Numsa accuses Greenpeace of insulting workers

Solar panels convert the sun's energy into electrical power. (Duncan Alfreds, News24)
Solar panels convert the sun's energy into electrical power. (Duncan Alfreds, News24)

Cape Town - The National Union of Metalworkers of South Africa (Numsa) has blasted environmental organisation Greenpeace over its position on renewable energy.

Last week Greenpeace criticised a Numsa court application for an interdict, lodged to block the signing of 27 renewable energy independent power production contracts with Eskom.

Minister of Energy Jeff Radebe postponed the signing of the agreement, but Greenpeace has called for a faster shift to renewable energy.

READ: Greenpeace hammers Numsa over IPP interdict

Numsa took exception to the organisation's call.

"With the confidence of the ignorant, Greenpeace is accusing Numsa of sabotaging renewable energy in favour of coal and, in the process, standing in the way of progress. Numsa takes great exception to this kind of wilful misrepresentation of its positions on renewable energy," said Numsa acting national spokesperson Phakamile-Hlubi Majola.


Numsa argued that it had a progressive policy on adaptation to climate change and renewable energy, and accused Greenpeace of "insulting" workers.

"If Greenpeace cared to actually engage us instead of insulting workers and their families, they might realise that, what we are demanding, is that the government must follow the guidelines for a just transition because they give effect to the 2015 Paris Accord, which South Africa signed up for."'

The National Development Plan of 2012 calls for 20 000MW (megawatts) of renewable electricity and the decommissioning 11 000MW of coal-fired power stations by 2030.

READ: Last-minute court bid blocks IPP signing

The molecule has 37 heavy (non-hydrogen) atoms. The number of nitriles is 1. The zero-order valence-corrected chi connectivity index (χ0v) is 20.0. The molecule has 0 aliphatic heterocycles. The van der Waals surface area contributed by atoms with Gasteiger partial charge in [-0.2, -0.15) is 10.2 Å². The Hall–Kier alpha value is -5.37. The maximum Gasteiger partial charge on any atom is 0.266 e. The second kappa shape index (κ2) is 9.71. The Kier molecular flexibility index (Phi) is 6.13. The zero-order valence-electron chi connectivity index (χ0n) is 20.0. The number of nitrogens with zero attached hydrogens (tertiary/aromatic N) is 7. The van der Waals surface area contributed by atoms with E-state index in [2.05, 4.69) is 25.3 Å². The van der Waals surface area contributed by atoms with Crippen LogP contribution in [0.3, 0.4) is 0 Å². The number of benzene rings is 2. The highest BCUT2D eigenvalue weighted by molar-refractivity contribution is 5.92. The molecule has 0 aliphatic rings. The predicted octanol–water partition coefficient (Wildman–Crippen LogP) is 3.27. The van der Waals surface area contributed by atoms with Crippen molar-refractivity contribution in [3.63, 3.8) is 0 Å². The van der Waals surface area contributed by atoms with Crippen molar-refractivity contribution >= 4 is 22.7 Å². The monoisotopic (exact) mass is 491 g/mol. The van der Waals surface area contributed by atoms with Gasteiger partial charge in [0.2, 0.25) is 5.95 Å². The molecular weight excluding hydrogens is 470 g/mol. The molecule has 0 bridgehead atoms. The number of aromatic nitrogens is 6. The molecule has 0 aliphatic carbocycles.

At the moment, Eskom's 13 coal-fired plants produce 34 952MW. The nuclear-powered Koeberg plant produces 1 830MW.

The company has invested in two wind farms and said that the Klipheuwel system had a capacity of 3MW, while the Sere Wind Farm in Vredendal in the Western Cape had a capacity of 100MW.

Job growth in the renewable energy sector. (Irena)

Numsa also said it doesn't believe that renewable energy projects could be job creators.

"We have heard these empty promises before. The majority of the existing renewable energy companies do not employ large numbers of workers, compared to Eskom.

"And our experience is that they certainly do not offer the same salary, benefits or an improvement in working conditions. Numsa will not be misled into supporting a policy which is potentially disastrous for workers and their families," said Majola.

Largest employer

According to the International Renewable Energy Agency, employment in the global renewable energy sector experienced a marginal increase of 1.1% in 2017 to 9.8 million people.

The largest employer is the solar photovoltaic industry, which employs 3.1 million, up 12%, though most of those are located in China.

The organisation attributed losses in the fossil fuel sector to overcapacity, consolidation, substitution, and production technologies.

READ: Green power won't close coal stations

The department of energy said that decommissioning would go ahead irrespective of whether renewable energy projects were ready or not.

"Decommissioning is going to happen, whether there are renewables or not. We don't believe decommissioning is linked to the introduction of the new [renewable] power plants," acting deputy director general of policy and planning at the Department of Energy, Thabanga Audat told City Press.

Greenhouse gases, largely emitted by burning fossil fuels, are widely acknowledged as the cause of climate change.

According to the UN Intergovernmental Panel on Climate Change (UNIPCC), between 1880 and 2012, global temperatures increased by 0.85°C.

Scientists believe that, if global warming is limited to under 2°C from pre-industrial times, the worst aspects of climate change can be avoided.

'Catastrophic climate change'

The UNIPCC asserts that sea levels rose by 19cm - from 1901 to 2010 - as a result of ice melting and glacial retreat.

"To avoid catastrophic climate change, we need to work to limit warming to 1.5°C to protect future generations. This means that we need to aim for 100% renewable energy by 2050. There is no time to waste, and the just transition to renewable energy-based jobs instead of coal, must begin immediately in order to retrain and upskill workers," said Happy Khambule, Greenpeace Africa's senior political advisor.

Numsa argued that Greenpeace was intent on hurting workers through pushing for renewable energy transformation.

"They seem to be nothing more than cheerleaders for captains of industry who are hell bent on destroying the livelihood of thousands of workers and their families, in the name of so-called sustainable development," said Majola.

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